res <- strsplit(i, "=")[[1]]
        nm <- gsub("-+", "",res[1])
        c(nm, res[2])
    }))
    .r <- res[,2]
    names(.r) <- res[,1]
    .r
}
args <- splitArgs(args)

#+
r <- runif(n   = as.integer(args["n"]),
           min = as.numeric(args["min"]),
           max = as.numeric(args["max"]))
summary(r)
hist(r)
write.csv(r, file = "out.csv")

You command is something like this

Rscript -e "rmarkdown::render(knitr::spin('runif_args.R', FALSE))" --args --n=100 --min=30 --max=50

And so I describe my tool like this with Docker image rocker/hadleyverse this contains knitr and rmarkdown package.

You will get a report in the end.

2.4 Executable Report with R Markdown (Advanced)

We cannot really make a R Markdown file executable in it by simply put

#!/bin/bash/Rscript

In your markdown document.

Of course, we can figure out a way to do it in liftr or knitr. But R Markdown allow you to pass parameters to your R Markdown template, please read this tutorial Parameterized Reports. This doesn’t solve my problem that I want to directly describe command line interface in the markdown template. However, here is alternative method:

Create an command line interface to pass params from docopt into rmarkdown::render() function. In this way, we can pass as many as possible parameters from command line interface into our R Markdown template.

So here we go, here is updated methods and it’s also what I use for another tutorial about RNA-seq workflow.

Here is the current content of command line interface

#!/usr/local/bin/Rscript
'usage: runif.R [--n=<int> --min=<float> --max=<float> --seed=<float>]

options:
--n=<int>        number of observations. If length(n) > 1, the length is taken to be the number required [default: 1].
--min=<float>   lower limits of the distribution. Must be finite [default: 0].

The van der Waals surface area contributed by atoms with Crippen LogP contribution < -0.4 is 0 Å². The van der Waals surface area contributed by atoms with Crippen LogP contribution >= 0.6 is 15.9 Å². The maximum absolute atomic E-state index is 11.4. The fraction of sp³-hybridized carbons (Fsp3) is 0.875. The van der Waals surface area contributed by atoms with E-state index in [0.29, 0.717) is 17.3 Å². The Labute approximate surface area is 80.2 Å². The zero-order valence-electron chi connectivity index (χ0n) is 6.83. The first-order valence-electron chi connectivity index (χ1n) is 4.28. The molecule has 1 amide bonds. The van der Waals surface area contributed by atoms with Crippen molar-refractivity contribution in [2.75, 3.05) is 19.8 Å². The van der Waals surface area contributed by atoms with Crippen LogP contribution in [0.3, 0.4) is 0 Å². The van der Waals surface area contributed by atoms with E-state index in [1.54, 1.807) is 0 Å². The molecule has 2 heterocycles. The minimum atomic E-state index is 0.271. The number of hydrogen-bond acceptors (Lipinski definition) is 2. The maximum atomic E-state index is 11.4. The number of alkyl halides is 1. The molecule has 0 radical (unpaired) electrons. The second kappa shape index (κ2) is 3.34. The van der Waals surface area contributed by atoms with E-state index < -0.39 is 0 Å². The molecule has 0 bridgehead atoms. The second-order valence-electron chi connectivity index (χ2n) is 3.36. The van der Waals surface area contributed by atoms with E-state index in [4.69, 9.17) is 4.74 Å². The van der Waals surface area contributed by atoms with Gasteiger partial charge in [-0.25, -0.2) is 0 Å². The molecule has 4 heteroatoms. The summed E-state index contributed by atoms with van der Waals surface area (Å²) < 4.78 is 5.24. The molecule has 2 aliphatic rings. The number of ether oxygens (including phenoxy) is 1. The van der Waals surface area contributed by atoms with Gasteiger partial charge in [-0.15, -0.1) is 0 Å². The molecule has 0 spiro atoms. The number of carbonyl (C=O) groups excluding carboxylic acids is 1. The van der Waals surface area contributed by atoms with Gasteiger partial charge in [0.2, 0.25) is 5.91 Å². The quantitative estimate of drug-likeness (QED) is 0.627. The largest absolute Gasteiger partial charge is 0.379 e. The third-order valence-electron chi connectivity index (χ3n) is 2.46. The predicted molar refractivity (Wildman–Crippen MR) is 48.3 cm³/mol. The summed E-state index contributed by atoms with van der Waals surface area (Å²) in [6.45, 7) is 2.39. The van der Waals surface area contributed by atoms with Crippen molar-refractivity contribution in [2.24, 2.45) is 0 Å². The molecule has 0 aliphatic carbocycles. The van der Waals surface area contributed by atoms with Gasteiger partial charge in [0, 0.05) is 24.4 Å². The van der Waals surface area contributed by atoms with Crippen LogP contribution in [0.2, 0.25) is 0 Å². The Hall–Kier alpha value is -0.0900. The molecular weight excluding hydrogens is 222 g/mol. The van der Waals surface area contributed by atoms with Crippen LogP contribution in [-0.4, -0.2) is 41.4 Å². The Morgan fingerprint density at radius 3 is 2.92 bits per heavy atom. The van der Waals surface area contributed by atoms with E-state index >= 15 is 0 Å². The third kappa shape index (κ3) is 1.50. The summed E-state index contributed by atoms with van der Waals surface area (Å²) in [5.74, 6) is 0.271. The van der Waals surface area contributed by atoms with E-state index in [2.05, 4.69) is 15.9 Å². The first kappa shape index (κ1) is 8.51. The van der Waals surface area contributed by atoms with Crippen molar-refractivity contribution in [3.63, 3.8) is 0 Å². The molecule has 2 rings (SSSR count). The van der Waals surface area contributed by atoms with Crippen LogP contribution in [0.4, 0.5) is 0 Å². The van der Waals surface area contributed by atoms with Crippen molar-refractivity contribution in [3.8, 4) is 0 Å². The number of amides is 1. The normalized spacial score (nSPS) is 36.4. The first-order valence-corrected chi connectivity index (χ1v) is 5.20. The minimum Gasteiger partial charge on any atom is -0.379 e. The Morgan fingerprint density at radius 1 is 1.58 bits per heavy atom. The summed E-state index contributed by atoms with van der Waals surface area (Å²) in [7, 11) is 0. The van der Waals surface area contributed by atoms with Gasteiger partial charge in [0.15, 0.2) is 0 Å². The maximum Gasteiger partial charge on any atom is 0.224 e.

--max=<float>   upper limits of the distribution. Must be finite [default: 1].
--seed=<float>  seed for set.seed() function [default: 1]'  -> doc

library("docopt")
opts <- docopt(doc)

## create param list
lst <- list(n = as.integer(opts$n),
            min = as.numeric(opts$min),
            max = as.numeric(opts$max),
            seed = as.numeric(opts$seed))

## execute your Rmarkdown with these parameters
rmarkdown::render("/report/report.Rmd", rmarkdown::html_document(toc = TRUE),
                  output_dir = ".", params = lst)

And here is the report template

---
title: "Uniform random number generator example"
output:
  rmarkdown::html_document:
    toc: true
    number_sections: true
    css: style.css
params:
  seed: 1
  n: 1
  min: 0
  max: 1
---

## Summary
```{r}
set.seed(params$seed)
r = runif(n   = as.integer(params$n),
          min = as.numeric(params$min),
          max = as.numeric(params$max))
summary(r)
hist(r)
```

3 Setup Docker Hub Automated Build

To make things more reproducible and explicit and automatic, you can do a autohook to automatically build your container/image on Docker Hub. Here is what I do

  1. I created some project called ‘docker’ on my GitHub and it has all container that crated from a Dockerfile, for example, tengfei/docker/runif, please go here to check it out
  2. This folder root has a Dockerfile and subfolders for extra materials I added at build time, like script or report template.
  3. Log into your Docker Hub account, following this tutorial to make “automated build” from your GitHub account. Make sure you input the right location for your Dockerfile, by customizing it.
  4. Then you will have auto-build every time you push a new update in GitHub.
  5. Start using your Docker image like tengfei/runif.
  6. Feel free to push it onto your Seven Bridges platform registry as well.

4 More Examples

There are more examples under inst/docker folder, you can check out how to describe command line and build Docker, how to make report template. You may read the online GitHub code. Or you could read another tutorial about how we wrap RNA-seq workflow from Bioconductor.